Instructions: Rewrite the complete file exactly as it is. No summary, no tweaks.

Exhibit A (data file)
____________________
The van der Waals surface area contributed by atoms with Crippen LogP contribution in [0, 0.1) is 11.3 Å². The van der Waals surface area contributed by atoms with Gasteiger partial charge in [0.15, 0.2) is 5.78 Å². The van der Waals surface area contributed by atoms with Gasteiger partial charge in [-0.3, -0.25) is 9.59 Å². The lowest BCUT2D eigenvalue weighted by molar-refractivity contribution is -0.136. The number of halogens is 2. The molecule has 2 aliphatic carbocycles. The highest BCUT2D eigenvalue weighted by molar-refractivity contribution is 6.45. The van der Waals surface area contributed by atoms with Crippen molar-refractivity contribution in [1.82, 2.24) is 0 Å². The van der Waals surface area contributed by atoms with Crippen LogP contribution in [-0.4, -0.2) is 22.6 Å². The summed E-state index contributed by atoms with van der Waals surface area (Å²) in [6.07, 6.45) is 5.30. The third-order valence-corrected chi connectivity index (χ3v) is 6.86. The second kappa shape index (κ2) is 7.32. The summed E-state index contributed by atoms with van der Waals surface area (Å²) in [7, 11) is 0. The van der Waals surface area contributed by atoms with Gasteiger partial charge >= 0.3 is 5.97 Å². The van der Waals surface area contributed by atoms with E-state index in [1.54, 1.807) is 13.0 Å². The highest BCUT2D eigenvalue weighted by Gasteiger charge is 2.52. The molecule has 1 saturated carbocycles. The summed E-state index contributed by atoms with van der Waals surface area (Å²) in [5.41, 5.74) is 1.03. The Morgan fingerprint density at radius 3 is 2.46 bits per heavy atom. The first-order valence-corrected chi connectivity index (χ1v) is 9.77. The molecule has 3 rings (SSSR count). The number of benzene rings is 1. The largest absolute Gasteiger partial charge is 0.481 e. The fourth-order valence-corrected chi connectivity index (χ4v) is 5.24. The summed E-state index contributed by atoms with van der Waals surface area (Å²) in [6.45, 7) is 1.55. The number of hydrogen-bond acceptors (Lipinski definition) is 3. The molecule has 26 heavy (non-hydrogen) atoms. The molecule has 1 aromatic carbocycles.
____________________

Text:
The van der Waals surface area contributed by atoms with Crippen LogP contribution in [0, 0.1) is 11.3 Å². The van der Waals surface area contributed by atoms with Gasteiger partial charge in [0.15, 0.2) is 5.78 Å². The van der Waals surface area contributed by atoms with Gasteiger partial charge in [-0.3, -0.25) is 9.59 Å². The lowest BCUT2D eigenvalue weighted by molar-refractivity contribution is -0.136. The number of halogens is 2. The molecule has 2 aliphatic carbocycles. The highest BCUT2D eigenvalue weighted by molar-refractivity contribution is 6.45. The van der Waals surface area contributed by atoms with Crippen molar-refractivity contribution in [1.82, 2.24) is 0 Å². The van der Waals surface area contributed by atoms with Crippen LogP contribution in [-0.4, -0.2) is 22.6 Å². The summed E-state index contributed by atoms with van der Waals surface area (Å²) in [6.07, 6.45) is 5.30. The third-order valence-corrected chi connectivity index (χ3v) is 6.86. The second kappa shape index (κ2) is 7.32. The summed E-state index contributed by atoms with van der Waals surface area (Å²) in [7, 11) is 0. The van der Waals surface area contributed by atoms with Gasteiger partial charge >= 0.3 is 5.97 Å². The van der Waals surface area contributed by atoms with E-state index in [1.54, 1.807) is 13.0 Å². The highest BCUT2D eigenvalue weighted by Gasteiger charge is 2.52. The molecule has 1 saturated carbocycles. The summed E-state index contributed by atoms with van der Waals surface area (Å²) in [5.41, 5.74) is 1.03. The Morgan fingerprint density at radius 3 is 2.46 bits per heavy atom. The first-order valence-corrected chi connectivity index (χ1v) is 9.77. The molecule has 3 rings (SSSR count). The number of benzene rings is 1. The largest absolute Gasteiger partial charge is 0.481 e. The fourth-order valence-corrected chi connectivity index (χ4v) is 5.24. The summed E-state index contributed by atoms with van der Waals surface area (Å²) in [6.45, 7) is 1.55. The number of hydrogen-bond acceptors (Lipinski definition) is 3. The molecule has 26 heavy (non-hydrogen) atoms. The molecule has 1 aromatic carbocycles.